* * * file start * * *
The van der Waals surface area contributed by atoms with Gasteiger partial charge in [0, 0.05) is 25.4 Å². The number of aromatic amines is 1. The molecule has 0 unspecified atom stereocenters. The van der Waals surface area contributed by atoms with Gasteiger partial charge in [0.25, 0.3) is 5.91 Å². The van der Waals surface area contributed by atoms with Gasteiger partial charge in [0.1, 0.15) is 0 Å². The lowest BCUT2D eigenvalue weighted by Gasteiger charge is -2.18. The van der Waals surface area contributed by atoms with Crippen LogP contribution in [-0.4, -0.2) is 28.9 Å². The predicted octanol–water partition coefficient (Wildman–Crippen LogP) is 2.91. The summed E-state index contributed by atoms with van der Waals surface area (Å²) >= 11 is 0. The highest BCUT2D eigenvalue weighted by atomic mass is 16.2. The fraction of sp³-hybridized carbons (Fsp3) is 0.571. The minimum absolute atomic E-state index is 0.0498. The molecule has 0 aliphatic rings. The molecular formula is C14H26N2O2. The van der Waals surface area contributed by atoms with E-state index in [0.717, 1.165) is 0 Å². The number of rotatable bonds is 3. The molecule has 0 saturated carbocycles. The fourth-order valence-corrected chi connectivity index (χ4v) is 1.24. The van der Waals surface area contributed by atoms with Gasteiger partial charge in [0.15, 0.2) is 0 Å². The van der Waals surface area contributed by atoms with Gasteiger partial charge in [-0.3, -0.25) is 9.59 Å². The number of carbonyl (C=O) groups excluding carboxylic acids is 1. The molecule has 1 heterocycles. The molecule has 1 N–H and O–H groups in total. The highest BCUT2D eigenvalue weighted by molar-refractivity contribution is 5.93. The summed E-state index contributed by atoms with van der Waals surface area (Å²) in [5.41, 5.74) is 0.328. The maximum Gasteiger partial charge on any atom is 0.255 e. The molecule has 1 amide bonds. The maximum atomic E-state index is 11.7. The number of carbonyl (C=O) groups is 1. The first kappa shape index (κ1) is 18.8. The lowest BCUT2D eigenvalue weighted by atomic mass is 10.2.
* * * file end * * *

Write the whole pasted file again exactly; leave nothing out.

The van der Waals surface area contributed by atoms with Gasteiger partial charge in [0, 0.05) is 25.4 Å². The number of aromatic amines is 1. The molecule has 0 unspecified atom stereocenters. The van der Waals surface area contributed by atoms with Gasteiger partial charge in [0.25, 0.3) is 5.91 Å². The van der Waals surface area contributed by atoms with Gasteiger partial charge in [0.1, 0.15) is 0 Å². The lowest BCUT2D eigenvalue weighted by Gasteiger charge is -2.18. The van der Waals surface area contributed by atoms with Crippen LogP contribution in [-0.4, -0.2) is 28.9 Å². The predicted octanol–water partition coefficient (Wildman–Crippen LogP) is 2.91. The summed E-state index contributed by atoms with van der Waals surface area (Å²) >= 11 is 0. The highest BCUT2D eigenvalue weighted by atomic mass is 16.2. The fraction of sp³-hybridized carbons (Fsp3) is 0.571. The minimum absolute atomic E-state index is 0.0498. The molecule has 0 aliphatic rings. The molecular formula is C14H26N2O2. The van der Waals surface area contributed by atoms with E-state index in [0.717, 1.165) is 0 Å². The number of rotatable bonds is 3. The molecule has 0 saturated carbocycles. The fourth-order valence-corrected chi connectivity index (χ4v) is 1.24. The van der Waals surface area contributed by atoms with Gasteiger partial charge in [0.15, 0.2) is 0 Å². The van der Waals surface area contributed by atoms with Gasteiger partial charge in [-0.3, -0.25) is 9.59 Å². The number of carbonyl (C=O) groups excluding carboxylic acids is 1. The molecule has 1 heterocycles. The molecule has 1 N–H and O–H groups in total. The highest BCUT2D eigenvalue weighted by molar-refractivity contribution is 5.93. The summed E-state index contributed by atoms with van der Waals surface area (Å²) in [5.41, 5.74) is 0.328. The maximum Gasteiger partial charge on any atom is 0.255 e. The molecule has 1 amide bonds. The maximum atomic E-state index is 11.7. The number of carbonyl (C=O) groups is 1. The first kappa shape index (κ1) is 18.8. The lowest BCUT2D eigenvalue weighted by atomic mass is 10.2.